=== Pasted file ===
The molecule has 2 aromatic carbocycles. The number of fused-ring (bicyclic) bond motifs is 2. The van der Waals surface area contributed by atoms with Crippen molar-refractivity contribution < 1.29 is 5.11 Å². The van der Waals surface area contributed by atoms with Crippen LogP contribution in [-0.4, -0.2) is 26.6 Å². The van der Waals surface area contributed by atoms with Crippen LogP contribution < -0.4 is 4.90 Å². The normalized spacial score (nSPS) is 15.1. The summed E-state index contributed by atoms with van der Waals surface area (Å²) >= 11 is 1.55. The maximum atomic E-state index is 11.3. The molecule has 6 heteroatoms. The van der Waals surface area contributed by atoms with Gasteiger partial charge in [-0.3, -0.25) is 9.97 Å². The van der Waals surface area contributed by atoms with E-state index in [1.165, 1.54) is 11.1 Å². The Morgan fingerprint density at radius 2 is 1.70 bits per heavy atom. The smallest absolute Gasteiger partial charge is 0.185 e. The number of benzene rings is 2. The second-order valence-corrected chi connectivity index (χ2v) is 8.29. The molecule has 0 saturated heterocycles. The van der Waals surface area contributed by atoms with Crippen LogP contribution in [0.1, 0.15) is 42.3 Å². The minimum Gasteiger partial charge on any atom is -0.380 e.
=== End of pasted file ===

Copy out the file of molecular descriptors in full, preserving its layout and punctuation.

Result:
The molecule has 2 aromatic carbocycles. The number of fused-ring (bicyclic) bond motifs is 2. The van der Waals surface area contributed by atoms with Crippen molar-refractivity contribution < 1.29 is 5.11 Å². The van der Waals surface area contributed by atoms with Crippen LogP contribution in [-0.4, -0.2) is 26.6 Å². The van der Waals surface area contributed by atoms with Crippen LogP contribution < -0.4 is 4.90 Å². The normalized spacial score (nSPS) is 15.1. The summed E-state index contributed by atoms with van der Waals surface area (Å²) >= 11 is 1.55. The maximum atomic E-state index is 11.3. The molecule has 6 heteroatoms. The van der Waals surface area contributed by atoms with Gasteiger partial charge in [-0.3, -0.25) is 9.97 Å². The van der Waals surface area contributed by atoms with E-state index in [1.165, 1.54) is 11.1 Å². The Morgan fingerprint density at radius 2 is 1.70 bits per heavy atom. The smallest absolute Gasteiger partial charge is 0.185 e. The number of benzene rings is 2. The second-order valence-corrected chi connectivity index (χ2v) is 8.29. The molecule has 0 saturated heterocycles. The van der Waals surface area contributed by atoms with Crippen LogP contribution in [0.1, 0.15) is 42.3 Å². The minimum Gasteiger partial charge on any atom is -0.380 e.